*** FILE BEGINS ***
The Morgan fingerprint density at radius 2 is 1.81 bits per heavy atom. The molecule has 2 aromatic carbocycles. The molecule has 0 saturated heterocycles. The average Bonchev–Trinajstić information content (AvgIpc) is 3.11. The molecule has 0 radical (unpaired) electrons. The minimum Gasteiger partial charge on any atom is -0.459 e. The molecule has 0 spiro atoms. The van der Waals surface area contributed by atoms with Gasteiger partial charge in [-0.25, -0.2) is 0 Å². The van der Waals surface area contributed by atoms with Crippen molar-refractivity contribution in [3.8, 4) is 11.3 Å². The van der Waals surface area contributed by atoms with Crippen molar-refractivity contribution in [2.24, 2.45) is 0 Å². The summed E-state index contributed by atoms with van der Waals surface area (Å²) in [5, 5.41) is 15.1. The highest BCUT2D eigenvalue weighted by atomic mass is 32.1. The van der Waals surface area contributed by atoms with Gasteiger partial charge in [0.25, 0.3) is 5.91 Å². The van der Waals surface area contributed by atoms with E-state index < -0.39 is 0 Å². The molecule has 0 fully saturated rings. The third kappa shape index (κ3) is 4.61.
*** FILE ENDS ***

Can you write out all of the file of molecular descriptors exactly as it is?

The Morgan fingerprint density at radius 2 is 1.81 bits per heavy atom. The molecule has 2 aromatic carbocycles. The molecule has 0 saturated heterocycles. The average Bonchev–Trinajstić information content (AvgIpc) is 3.11. The molecule has 0 radical (unpaired) electrons. The minimum Gasteiger partial charge on any atom is -0.459 e. The molecule has 0 spiro atoms. The van der Waals surface area contributed by atoms with Gasteiger partial charge in [-0.25, -0.2) is 0 Å². The van der Waals surface area contributed by atoms with Crippen molar-refractivity contribution in [3.8, 4) is 11.3 Å². The van der Waals surface area contributed by atoms with Crippen molar-refractivity contribution in [2.24, 2.45) is 0 Å². The summed E-state index contributed by atoms with van der Waals surface area (Å²) in [5, 5.41) is 15.1. The highest BCUT2D eigenvalue weighted by atomic mass is 32.1. The van der Waals surface area contributed by atoms with Gasteiger partial charge in [0.25, 0.3) is 5.91 Å². The van der Waals surface area contributed by atoms with E-state index < -0.39 is 0 Å². The molecule has 0 fully saturated rings. The third kappa shape index (κ3) is 4.61.